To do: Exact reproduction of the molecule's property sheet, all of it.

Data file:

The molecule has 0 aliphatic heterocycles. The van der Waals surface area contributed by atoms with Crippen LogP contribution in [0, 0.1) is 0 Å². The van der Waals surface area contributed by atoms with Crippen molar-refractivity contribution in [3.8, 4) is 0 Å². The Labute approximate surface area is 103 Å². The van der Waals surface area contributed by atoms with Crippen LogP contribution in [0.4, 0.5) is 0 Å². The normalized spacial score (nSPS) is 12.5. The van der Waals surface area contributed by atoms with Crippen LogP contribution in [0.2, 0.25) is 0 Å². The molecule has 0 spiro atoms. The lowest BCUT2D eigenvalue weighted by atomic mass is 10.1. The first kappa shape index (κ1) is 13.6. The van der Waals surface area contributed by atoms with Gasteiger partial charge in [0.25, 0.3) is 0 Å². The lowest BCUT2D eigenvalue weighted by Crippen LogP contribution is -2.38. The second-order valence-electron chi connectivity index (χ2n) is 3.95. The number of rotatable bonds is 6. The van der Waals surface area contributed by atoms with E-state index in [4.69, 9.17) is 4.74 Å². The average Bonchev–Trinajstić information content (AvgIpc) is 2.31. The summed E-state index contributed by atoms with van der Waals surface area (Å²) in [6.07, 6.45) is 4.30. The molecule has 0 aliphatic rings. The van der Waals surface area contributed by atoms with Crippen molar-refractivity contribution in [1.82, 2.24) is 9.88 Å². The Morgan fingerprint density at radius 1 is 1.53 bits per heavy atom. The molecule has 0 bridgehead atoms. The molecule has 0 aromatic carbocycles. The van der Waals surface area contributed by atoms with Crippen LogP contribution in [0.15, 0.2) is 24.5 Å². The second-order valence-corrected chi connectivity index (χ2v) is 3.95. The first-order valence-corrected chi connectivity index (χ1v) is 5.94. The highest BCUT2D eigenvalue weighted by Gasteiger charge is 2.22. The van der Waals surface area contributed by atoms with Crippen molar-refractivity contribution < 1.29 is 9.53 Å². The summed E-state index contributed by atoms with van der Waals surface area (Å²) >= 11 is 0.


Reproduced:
The molecule has 0 aliphatic heterocycles. The van der Waals surface area contributed by atoms with Crippen LogP contribution in [0, 0.1) is 0 Å². The van der Waals surface area contributed by atoms with Crippen molar-refractivity contribution in [3.8, 4) is 0 Å². The Labute approximate surface area is 103 Å². The van der Waals surface area contributed by atoms with Crippen LogP contribution in [0.4, 0.5) is 0 Å². The normalized spacial score (nSPS) is 12.5. The van der Waals surface area contributed by atoms with Crippen LogP contribution in [0.2, 0.25) is 0 Å². The molecule has 0 spiro atoms. The lowest BCUT2D eigenvalue weighted by atomic mass is 10.1. The first kappa shape index (κ1) is 13.6. The van der Waals surface area contributed by atoms with Gasteiger partial charge in [0.25, 0.3) is 0 Å². The lowest BCUT2D eigenvalue weighted by Crippen LogP contribution is -2.38. The second-order valence-electron chi connectivity index (χ2n) is 3.95. The number of rotatable bonds is 6. The van der Waals surface area contributed by atoms with E-state index in [4.69, 9.17) is 4.74 Å². The average Bonchev–Trinajstić information content (AvgIpc) is 2.31. The summed E-state index contributed by atoms with van der Waals surface area (Å²) in [6.07, 6.45) is 4.30. The molecule has 0 aliphatic rings. The van der Waals surface area contributed by atoms with Crippen molar-refractivity contribution in [1.82, 2.24) is 9.88 Å². The Morgan fingerprint density at radius 1 is 1.53 bits per heavy atom. The molecule has 0 bridgehead atoms. The molecule has 0 aromatic carbocycles. The van der Waals surface area contributed by atoms with Crippen LogP contribution in [0.15, 0.2) is 24.5 Å². The second-order valence-corrected chi connectivity index (χ2v) is 3.95. The first-order valence-corrected chi connectivity index (χ1v) is 5.94. The highest BCUT2D eigenvalue weighted by Gasteiger charge is 2.22. The van der Waals surface area contributed by atoms with Crippen molar-refractivity contribution < 1.29 is 9.53 Å². The summed E-state index contributed by atoms with van der Waals surface area (Å²) >= 11 is 0.